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Why the reluctance?

Why do New Zealand men have such a reluctance to share their struggles?

If you look at the mental health stats, although Kiwi women are more likely to report depression and anxiety, men are three times as likely to die by suicide as females in New Zealand.

What this highlights is that there's a large underreporting of depression among men. That Kiwi blokes don’t admit when we are truly struggling. That we’d rather kill ourselves than reach out to friends, family or health professionals.

According to a few studies I’ve read, if men do in fact reach out that they often wait for a year and a half to two years before seeking help for depression.

Once again I ask why the reluctance? Why are we so scared of showing vulnerability, of opening up to the people around us?

Sadly, the answer in most cases is stigma, societal expectations and our tendency to prioritise self-reliance. Essentially we don’t want to appear weak.

I think it’s time we, as Kiwi men, change that script on masculinity. That we come to the realisation that it’s more manly, and a show of strength, to share our struggles than to eat them down and think we’re somehow tougher by suffering in silence.

Through the work that Todd Astle, Ged Robinson and I have done in setting up our BetterMan charity, we’ve delved into this topic of positive masculinity more and more. I’m pleased to report that there are many amazing people that we’ve come across looking to turn the dial in this space.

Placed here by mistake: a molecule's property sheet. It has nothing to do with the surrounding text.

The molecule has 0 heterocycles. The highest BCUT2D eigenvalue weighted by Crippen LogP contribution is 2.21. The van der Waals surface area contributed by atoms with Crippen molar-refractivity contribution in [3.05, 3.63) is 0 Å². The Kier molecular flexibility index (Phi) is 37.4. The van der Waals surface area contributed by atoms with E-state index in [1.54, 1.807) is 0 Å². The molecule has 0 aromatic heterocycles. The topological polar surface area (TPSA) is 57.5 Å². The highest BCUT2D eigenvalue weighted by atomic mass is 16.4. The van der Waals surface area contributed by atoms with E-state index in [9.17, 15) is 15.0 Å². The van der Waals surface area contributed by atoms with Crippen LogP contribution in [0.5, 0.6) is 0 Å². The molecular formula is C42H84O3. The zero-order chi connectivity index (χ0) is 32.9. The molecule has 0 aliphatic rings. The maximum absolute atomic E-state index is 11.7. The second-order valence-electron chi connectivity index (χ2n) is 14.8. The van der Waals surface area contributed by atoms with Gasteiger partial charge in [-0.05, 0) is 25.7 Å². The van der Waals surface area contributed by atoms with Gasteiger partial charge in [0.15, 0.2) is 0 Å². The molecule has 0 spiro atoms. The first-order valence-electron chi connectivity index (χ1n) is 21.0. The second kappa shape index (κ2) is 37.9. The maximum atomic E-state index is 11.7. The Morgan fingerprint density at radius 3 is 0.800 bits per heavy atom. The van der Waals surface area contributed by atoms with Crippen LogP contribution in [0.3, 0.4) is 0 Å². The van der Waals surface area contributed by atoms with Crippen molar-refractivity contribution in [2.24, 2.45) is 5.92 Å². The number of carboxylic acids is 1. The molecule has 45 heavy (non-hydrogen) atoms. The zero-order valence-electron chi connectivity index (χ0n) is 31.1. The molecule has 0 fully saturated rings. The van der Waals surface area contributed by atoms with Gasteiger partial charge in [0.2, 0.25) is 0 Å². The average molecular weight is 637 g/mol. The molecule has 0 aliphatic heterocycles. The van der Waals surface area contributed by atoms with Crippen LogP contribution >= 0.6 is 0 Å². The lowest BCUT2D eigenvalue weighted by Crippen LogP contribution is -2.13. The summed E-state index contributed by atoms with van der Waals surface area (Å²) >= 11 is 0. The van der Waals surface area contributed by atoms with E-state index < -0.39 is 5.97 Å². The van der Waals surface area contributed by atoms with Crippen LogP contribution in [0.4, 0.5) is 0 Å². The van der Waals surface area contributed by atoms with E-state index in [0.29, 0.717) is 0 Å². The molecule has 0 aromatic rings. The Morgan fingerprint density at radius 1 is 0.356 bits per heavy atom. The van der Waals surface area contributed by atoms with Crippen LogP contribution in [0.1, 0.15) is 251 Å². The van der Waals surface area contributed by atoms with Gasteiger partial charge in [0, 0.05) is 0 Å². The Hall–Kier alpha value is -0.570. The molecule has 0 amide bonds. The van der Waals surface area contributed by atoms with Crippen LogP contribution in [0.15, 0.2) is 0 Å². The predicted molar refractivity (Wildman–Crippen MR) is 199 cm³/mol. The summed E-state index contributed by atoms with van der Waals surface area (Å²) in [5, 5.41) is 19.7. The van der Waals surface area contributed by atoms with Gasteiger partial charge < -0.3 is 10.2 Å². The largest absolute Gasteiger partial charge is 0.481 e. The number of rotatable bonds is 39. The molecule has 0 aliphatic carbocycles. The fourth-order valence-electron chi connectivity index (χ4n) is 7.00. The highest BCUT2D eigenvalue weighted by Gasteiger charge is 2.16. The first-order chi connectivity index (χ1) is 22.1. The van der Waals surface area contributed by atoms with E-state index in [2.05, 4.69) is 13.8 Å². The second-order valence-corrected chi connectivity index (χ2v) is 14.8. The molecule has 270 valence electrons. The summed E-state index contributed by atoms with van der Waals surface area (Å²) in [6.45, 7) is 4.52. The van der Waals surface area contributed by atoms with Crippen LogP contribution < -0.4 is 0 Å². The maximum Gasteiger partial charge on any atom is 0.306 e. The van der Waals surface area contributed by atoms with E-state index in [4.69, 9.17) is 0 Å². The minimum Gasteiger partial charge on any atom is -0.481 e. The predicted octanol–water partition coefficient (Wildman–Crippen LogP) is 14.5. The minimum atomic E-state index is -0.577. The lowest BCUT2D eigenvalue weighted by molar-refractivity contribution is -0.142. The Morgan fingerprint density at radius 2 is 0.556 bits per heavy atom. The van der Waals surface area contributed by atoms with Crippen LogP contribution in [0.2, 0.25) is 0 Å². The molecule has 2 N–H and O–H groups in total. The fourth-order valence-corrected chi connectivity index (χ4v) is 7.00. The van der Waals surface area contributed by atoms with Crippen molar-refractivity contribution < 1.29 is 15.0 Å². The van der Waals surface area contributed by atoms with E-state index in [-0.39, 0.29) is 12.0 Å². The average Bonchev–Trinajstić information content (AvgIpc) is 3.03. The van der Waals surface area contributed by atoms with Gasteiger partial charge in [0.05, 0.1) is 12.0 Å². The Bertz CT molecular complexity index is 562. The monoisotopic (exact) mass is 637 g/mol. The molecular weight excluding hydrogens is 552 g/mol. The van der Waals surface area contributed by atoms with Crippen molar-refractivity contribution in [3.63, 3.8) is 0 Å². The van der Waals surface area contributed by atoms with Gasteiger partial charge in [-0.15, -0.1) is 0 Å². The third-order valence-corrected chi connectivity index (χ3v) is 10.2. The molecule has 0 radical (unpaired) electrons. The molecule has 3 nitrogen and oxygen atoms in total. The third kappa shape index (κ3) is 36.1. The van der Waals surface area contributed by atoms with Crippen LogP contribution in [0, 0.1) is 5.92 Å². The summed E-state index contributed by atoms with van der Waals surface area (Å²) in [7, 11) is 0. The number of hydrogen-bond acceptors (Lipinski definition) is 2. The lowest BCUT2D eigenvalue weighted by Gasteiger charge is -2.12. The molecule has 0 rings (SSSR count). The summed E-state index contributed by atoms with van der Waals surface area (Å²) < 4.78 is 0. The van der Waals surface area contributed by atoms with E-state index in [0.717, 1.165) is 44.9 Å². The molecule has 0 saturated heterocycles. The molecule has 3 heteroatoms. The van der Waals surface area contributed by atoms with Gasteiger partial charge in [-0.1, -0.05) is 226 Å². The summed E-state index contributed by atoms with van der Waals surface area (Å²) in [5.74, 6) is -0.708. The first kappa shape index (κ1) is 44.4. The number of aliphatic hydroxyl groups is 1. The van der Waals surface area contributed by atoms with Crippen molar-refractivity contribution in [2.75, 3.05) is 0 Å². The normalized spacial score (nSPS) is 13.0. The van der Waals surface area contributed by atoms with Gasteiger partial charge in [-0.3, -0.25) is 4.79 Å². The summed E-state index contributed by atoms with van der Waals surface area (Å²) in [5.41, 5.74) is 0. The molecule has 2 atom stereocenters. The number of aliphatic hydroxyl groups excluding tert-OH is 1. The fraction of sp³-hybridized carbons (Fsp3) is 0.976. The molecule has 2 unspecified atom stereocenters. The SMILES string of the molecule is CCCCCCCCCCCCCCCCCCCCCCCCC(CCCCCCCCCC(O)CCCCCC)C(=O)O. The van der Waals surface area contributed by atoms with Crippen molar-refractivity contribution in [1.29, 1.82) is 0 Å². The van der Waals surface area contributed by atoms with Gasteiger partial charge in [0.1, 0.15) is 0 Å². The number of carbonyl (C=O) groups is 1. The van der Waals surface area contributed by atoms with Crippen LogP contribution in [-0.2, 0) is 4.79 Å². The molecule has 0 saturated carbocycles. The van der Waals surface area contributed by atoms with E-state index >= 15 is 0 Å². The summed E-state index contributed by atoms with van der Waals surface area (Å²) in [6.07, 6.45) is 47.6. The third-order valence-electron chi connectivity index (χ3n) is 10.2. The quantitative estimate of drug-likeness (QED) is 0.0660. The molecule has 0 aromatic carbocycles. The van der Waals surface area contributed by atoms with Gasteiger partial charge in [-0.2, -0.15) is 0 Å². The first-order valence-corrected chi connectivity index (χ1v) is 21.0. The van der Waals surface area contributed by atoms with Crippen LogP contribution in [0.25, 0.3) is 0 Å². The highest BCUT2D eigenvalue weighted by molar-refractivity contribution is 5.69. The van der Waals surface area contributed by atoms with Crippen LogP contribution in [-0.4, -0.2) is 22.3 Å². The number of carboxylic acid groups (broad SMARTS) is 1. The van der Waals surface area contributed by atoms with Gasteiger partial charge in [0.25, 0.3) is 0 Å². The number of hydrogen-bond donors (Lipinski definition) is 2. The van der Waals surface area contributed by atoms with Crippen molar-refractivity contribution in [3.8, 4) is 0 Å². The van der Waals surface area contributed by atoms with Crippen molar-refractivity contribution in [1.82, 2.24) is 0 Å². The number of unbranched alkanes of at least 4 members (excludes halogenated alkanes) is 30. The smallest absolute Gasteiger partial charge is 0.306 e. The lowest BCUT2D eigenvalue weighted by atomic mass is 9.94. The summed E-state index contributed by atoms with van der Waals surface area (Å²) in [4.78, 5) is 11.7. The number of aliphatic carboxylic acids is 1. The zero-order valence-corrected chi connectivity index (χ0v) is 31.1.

Kudos to the likes of Jehan Casinader and Matt Chisholm who are reporting on and speaking around the country about the issue, Alex Ness, Teresa Pomeroy and MSD’s social action team who are enabling others, Mataio Taimalelagi Brown MNZM and Sarah Brown MNZM from She is not your rehab, Robert Dunne and the Movember team, Richie Hardcore (who is probably the one challenging masculine ideals the most), Scotty Stevenson through his series The Upside, and podcasters like Dom Harvey and Between Two Beers Podcast who are opening up vulnerable conversations.

So, this Men’s Mental Health Week I ask you to do the following two things:

1. Ask yourself, “Is there something that I’ve kept to myself for far too long?” and if the answer is yes, then reach out and talk to someone close to you about any struggles you might be going through.

2. When’s the last time you genuinely checked in on your mates? That you asked for an honest answer and truly listened to their response? I ask that you reach out to them now. What better time than Men’s Mental Health Week?

In summary, f*ck the reluctance, it’s time we talked.


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